Somali food – history’s in the side dishes

Tom Hanchett

somaliSomalia, on the Indian Ocean in the upper righthand corner of Africa, has long been a cultural crossroads. You can taste that history at Jamile’s International Cuisine, the newest addition to Charlotte’s vibrantly multi-ethnic Central Avenue.

Jamile Sheikh fled civil war in Somalia for Charlotte. Warm climate and many African immigrants make the Queen City feel at least a bit like home. “I always dreamed of my own business, a coffee shop or a restaurant,” says Jamile. “She loves to cook,” chimes in best friend and business partner Hamsa Hashi, “but in Somalia it is hard for a woman to own a business.”

Mainstay of Jamile’s menu is suqar (also spelled sukhaar) , a traditional dish of grilled chicken or beef with onions and Somali spices, a delight to American taste buds. The menu’s variety comes in what you pick to go with the entrée.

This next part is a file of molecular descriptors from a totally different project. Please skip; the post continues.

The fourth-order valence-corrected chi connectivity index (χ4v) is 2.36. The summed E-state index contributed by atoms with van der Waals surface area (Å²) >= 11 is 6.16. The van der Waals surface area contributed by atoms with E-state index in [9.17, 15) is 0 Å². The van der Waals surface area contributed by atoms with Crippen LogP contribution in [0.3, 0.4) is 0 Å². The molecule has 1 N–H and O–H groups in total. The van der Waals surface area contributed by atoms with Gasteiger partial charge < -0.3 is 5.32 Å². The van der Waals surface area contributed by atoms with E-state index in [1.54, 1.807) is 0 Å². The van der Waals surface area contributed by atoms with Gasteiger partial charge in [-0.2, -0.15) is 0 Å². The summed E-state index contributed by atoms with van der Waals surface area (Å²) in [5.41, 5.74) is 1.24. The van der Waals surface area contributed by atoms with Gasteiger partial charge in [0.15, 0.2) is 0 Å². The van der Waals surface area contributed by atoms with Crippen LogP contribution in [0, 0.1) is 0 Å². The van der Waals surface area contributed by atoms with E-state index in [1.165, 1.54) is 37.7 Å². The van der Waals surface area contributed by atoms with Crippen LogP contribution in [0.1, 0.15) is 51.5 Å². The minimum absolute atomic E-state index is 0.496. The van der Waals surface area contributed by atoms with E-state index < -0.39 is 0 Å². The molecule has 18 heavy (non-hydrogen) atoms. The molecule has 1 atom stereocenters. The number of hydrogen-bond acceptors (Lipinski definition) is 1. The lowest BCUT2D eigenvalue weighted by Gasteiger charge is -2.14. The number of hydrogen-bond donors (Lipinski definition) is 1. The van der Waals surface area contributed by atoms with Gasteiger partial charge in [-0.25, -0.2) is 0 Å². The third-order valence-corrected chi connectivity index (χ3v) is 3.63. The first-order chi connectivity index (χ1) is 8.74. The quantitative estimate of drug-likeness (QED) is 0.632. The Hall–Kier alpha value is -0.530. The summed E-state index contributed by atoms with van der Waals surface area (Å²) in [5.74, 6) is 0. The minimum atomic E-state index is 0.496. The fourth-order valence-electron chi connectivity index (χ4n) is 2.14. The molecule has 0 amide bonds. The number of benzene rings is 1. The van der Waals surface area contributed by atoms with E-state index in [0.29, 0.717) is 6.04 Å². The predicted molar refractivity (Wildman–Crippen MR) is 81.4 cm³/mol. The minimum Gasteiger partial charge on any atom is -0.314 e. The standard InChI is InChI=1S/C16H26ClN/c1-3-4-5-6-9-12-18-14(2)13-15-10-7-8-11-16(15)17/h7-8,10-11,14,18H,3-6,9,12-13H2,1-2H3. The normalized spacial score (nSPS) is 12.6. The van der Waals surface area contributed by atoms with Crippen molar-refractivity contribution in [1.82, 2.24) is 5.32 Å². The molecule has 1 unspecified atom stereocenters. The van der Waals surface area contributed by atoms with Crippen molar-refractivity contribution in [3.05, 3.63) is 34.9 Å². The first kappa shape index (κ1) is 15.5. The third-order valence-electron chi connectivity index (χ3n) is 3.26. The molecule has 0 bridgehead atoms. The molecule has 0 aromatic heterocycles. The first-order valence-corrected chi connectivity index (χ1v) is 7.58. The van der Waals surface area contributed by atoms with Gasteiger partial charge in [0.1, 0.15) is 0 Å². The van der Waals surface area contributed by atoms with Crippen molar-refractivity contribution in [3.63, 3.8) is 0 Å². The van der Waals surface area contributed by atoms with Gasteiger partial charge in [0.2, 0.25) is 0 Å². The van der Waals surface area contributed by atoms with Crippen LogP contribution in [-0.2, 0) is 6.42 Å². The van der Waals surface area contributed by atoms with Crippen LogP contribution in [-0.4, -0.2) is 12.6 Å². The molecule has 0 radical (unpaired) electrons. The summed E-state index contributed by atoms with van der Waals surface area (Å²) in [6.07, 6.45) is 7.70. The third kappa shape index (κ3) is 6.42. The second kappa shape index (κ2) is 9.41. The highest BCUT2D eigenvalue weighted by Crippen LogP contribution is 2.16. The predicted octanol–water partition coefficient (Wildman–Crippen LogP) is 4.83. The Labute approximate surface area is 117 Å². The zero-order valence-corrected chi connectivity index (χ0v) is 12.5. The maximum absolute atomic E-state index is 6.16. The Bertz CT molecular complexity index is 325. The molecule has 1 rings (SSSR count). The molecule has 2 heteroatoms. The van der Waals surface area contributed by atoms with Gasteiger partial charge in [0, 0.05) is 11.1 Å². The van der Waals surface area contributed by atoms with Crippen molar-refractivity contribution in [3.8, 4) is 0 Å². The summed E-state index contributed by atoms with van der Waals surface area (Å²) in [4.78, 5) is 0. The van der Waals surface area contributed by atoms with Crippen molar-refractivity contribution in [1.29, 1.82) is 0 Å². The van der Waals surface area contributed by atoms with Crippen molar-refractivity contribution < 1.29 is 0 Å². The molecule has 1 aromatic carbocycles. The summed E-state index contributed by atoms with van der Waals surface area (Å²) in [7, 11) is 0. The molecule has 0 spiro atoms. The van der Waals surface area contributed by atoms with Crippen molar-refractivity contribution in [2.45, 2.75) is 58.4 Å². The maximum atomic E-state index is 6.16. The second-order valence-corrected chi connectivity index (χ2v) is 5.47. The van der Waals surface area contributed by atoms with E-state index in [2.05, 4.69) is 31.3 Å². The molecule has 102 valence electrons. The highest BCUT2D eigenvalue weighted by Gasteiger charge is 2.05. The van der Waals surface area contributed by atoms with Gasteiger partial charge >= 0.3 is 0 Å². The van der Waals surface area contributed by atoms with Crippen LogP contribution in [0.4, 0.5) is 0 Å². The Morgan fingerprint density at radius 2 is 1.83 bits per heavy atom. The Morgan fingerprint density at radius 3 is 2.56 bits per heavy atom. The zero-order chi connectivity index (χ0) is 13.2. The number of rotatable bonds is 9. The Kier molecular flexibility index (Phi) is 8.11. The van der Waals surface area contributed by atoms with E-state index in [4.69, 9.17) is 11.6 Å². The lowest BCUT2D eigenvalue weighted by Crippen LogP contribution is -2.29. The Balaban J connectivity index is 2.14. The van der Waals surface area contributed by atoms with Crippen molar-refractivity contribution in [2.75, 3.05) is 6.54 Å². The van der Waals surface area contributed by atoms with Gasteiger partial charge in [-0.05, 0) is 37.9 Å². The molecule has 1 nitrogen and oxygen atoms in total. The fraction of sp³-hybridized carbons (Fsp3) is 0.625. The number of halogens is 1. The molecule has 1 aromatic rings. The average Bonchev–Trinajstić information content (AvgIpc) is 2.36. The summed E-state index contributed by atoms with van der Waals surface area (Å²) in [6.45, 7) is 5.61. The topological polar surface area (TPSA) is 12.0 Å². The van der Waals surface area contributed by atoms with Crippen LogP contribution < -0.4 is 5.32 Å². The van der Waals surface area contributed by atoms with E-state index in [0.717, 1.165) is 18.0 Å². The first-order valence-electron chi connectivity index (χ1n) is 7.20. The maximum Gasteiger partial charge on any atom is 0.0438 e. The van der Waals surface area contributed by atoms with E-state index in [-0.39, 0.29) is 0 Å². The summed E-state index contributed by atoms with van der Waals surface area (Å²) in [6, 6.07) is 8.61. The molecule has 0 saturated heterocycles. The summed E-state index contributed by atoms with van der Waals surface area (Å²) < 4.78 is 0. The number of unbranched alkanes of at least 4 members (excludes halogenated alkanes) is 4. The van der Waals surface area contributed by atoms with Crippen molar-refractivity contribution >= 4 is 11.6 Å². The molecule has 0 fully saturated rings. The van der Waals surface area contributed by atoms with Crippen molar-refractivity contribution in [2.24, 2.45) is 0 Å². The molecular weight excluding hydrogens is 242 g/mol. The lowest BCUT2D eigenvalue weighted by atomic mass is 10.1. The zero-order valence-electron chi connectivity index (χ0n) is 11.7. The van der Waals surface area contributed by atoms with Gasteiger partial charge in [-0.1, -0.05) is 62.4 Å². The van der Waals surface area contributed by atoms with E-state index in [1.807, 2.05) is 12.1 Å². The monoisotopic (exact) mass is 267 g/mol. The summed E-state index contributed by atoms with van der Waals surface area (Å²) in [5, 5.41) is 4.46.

One choice is a griddle-made bread called canjaaro or canjera. It’s a thinner version of injera, familiar in Ethiopia which is Somalia’s next-door neighbor. If you like, you can break off hunks and use it to scoop up the suqar.

Another choice is chapatti, a flatbread originating in India. Why India? Somalia is the closest part of Africa to India, and traders have been moving back and forth for centuries.

Those traders also brought another Indian side-dish to the Somali table, basmati rice.

The fourth choice took me by surprise – spaghetti! “Italians controlled southern Somalia until World War II,” Hamsa explains as she lays a fresh banana on the table. The Italians ran banana plantations in Somalia, so the two foods go together in Somali cuisine.

Jamile’s International Cuisine
Hours: Noon – 9:30pm seven days a week.

4808 G Central Avenue
Charlotte, NC 28205
(704) 531 – 1180

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